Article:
Equine Dentistry - including performance and aged horses
Meadows Veterinary Centre has been providing equine care to all pleasure and performance horses throughout the Adelaide Hills and southern suburbs for over 24 years. For more than 20 of those years Dr Greg Rodda has persued his special interest in Equine Dentistry initially training at the Colorado State Vet University and since has been involved numerous Post Graduate Courses as well as involved in the training other vets.
As only vets can administer and monitor sedatives and anaesthetics, use nerve blocks, treat infections, perform surgical procedures and take x-rays he can provide complete care and treatment.His tools cater for minature ponies through to large performance horses and includes a Power Float that was designed by and only available for use by veterinarians. This was done to prevent the tooth damage that has been seen in the past caused by other types of power floats. He is able to quickly and safely remove large hooks and ramps to achieve a balanced mouth which also includes bit seating.
The answer is simple. He was and still is very concerned about the standard of care and treatment that some of our client’s horses are receiving from some lay “horse dentists”. He also recognizes the extreme importance of good dentistry. It has been proven that not only will good dentistry greatly improve performance, but can reduce feed bills with higher feed efficiency even prolong life!
Research at the Veterinary Diagnostic Lab at the Missouri College of Veterinary Medicine has shown that abrasions in the lining of a horse’s mouth allow bacteria and toxins to enter the horse’s body putting stress on the heart, liver and immune systems. Over the years this will eventually take its toll. For this reason alone all horses benefit from a good dental routine.
How Often Should Dental Checks be Made?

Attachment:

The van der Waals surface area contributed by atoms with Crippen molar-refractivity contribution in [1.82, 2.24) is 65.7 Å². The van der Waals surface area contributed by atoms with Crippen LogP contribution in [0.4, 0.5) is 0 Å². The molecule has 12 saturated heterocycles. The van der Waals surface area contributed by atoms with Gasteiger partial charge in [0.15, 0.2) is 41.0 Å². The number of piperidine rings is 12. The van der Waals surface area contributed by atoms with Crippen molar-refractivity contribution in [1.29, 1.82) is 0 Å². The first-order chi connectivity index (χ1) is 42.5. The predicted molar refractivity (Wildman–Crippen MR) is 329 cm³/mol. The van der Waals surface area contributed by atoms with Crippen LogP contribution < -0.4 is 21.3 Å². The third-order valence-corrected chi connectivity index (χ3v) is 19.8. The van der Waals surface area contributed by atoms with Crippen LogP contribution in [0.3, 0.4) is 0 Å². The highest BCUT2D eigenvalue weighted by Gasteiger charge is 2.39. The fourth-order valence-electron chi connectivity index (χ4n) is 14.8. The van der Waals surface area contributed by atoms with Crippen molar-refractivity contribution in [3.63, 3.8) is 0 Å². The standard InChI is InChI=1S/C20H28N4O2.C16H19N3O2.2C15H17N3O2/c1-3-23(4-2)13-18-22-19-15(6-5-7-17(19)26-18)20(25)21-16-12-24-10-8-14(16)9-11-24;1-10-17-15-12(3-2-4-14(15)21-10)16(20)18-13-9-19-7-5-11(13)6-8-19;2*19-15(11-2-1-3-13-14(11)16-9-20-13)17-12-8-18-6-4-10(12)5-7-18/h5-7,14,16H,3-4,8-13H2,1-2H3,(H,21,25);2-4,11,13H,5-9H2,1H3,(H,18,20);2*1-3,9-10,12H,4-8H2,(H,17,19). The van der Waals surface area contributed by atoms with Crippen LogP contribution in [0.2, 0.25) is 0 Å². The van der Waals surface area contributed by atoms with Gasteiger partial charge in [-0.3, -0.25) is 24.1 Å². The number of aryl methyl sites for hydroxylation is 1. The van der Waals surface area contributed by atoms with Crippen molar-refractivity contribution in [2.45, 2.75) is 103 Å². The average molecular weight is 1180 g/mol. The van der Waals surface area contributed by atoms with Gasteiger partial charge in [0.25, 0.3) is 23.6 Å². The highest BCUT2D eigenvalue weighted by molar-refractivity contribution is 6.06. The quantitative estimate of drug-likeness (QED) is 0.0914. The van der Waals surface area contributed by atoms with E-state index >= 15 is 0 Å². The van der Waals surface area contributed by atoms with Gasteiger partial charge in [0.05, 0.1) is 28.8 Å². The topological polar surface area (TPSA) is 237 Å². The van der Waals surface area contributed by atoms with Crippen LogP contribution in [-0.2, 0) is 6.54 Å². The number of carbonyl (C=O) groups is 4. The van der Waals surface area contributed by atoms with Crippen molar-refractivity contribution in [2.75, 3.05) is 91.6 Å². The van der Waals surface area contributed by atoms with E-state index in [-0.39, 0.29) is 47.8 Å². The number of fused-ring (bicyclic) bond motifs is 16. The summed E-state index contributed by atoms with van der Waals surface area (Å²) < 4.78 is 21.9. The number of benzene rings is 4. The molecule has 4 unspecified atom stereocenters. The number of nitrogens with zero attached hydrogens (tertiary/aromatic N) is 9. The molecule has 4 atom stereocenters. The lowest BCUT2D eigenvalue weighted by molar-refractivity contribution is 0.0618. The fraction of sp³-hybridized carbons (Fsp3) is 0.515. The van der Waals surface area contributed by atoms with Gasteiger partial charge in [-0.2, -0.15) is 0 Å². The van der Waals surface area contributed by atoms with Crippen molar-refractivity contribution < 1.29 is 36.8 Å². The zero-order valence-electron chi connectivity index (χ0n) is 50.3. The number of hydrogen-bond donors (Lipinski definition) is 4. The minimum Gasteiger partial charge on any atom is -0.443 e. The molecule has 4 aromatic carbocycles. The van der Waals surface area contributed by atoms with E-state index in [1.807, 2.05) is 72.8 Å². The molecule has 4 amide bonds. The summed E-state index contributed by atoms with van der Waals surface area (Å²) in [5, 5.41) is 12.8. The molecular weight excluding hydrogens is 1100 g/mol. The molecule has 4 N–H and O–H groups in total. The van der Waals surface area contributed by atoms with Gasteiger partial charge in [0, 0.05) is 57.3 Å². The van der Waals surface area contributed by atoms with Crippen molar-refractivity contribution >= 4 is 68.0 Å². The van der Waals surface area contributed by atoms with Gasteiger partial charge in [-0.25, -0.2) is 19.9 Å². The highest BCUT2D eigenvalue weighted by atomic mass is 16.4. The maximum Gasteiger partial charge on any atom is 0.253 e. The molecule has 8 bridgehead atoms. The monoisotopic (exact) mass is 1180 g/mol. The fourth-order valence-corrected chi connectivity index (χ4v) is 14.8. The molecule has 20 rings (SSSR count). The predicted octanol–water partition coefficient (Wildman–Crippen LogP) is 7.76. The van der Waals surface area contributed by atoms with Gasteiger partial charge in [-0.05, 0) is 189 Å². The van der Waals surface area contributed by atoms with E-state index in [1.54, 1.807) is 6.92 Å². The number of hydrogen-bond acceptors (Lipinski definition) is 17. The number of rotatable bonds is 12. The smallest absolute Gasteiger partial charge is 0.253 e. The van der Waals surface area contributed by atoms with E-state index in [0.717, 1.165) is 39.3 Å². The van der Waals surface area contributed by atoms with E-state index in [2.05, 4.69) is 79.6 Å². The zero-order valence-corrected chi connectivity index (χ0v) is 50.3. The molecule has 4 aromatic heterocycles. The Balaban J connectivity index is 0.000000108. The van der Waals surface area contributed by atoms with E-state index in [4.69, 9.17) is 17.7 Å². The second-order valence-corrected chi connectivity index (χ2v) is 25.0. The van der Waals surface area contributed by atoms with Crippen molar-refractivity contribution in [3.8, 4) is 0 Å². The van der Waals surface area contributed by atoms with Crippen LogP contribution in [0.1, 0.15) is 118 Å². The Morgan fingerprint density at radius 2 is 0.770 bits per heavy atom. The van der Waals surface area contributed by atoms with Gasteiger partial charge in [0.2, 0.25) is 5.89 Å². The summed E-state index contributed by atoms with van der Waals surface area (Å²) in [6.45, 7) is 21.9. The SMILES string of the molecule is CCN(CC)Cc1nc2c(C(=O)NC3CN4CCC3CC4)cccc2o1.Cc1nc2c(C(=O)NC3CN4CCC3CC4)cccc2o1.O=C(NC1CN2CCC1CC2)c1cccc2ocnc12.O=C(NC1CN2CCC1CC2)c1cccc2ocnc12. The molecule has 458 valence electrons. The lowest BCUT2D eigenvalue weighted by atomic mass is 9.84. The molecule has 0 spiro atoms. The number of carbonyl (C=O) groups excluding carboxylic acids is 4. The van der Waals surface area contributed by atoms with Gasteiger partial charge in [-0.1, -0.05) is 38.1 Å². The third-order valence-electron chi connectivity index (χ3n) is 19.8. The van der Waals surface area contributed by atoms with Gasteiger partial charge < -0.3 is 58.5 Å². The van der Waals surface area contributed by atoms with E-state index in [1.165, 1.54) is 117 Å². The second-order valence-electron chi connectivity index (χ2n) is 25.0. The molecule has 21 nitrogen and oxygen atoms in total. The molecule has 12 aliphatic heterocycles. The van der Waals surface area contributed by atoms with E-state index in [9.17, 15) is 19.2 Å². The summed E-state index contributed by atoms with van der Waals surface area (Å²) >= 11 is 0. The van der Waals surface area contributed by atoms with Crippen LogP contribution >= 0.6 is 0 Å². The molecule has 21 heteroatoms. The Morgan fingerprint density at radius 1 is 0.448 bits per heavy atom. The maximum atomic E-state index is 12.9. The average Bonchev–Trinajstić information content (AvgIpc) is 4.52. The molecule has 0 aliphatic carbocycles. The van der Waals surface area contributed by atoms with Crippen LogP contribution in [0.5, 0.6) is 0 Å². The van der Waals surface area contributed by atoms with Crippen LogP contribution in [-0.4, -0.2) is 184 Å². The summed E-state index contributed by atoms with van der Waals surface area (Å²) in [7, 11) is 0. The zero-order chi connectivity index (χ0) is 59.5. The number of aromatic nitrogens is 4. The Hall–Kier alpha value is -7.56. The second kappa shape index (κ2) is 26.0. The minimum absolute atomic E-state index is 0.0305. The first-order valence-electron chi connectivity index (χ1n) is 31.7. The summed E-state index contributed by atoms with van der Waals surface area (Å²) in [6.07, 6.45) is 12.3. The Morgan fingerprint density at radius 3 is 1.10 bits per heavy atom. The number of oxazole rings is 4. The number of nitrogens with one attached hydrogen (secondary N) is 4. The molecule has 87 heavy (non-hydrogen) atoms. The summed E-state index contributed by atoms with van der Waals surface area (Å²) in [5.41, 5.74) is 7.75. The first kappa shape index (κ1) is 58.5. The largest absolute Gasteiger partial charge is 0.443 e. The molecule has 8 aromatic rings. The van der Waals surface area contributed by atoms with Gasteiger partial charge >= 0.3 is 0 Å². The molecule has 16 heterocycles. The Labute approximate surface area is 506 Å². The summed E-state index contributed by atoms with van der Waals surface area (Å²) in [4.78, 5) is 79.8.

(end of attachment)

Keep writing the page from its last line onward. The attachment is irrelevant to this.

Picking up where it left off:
It is highly recommended that dental checks are done every six months. This is because it usually takes around six months for the sharp edges on the outside of the upper premolars and molars to reappear. We use computerised records to remind our clients when their horse’s checkups are due.
What Symptoms Indicate That a Horse Needs Dental Work?
Dental abnormalities can present with a variety of symptoms such as loss of condition, quidding (dropping partly chewed feed), excessive salivation, bad breath and jaw and facial swellings. They are also associated with behavioural changes such as resistances, excessive playing with the bit, head tossing and head shyness, as well as hanging or pulling when being ridden or drive. BUT if you wait for these symptoms to appear your horse has already endured unnecessary suffering.
Is There Anything Else I Should Know?
Yes. That good dentistry is not just rasping any more. To thoroughly examine a horse’s mouth and provide thorough treatment a full mouth speculum (gag) is necessary. It is also much easier, quicker and kinder for both horse and veterinarian if dental work is performed using mild sedation. The use of sedative drugs and antibiotics can only legally be used under the direction of a veterinarian. This is due to the S4 drug regulations as well as being able to monitor the horse for any possible adverse reactions. At the Meadows Veterinary Centre we also have the option of using a crush, which also makes dentistry easier and safer for the horse and its handler.
Yes there is more information available from the Centre in the form of a fact sheet that covers the anatomy, congenital abnormalities, wolf teeth, retained caps and explains correct “bit seating”.
If you have not established a Dental Routine for your horse/s please make an appointment today.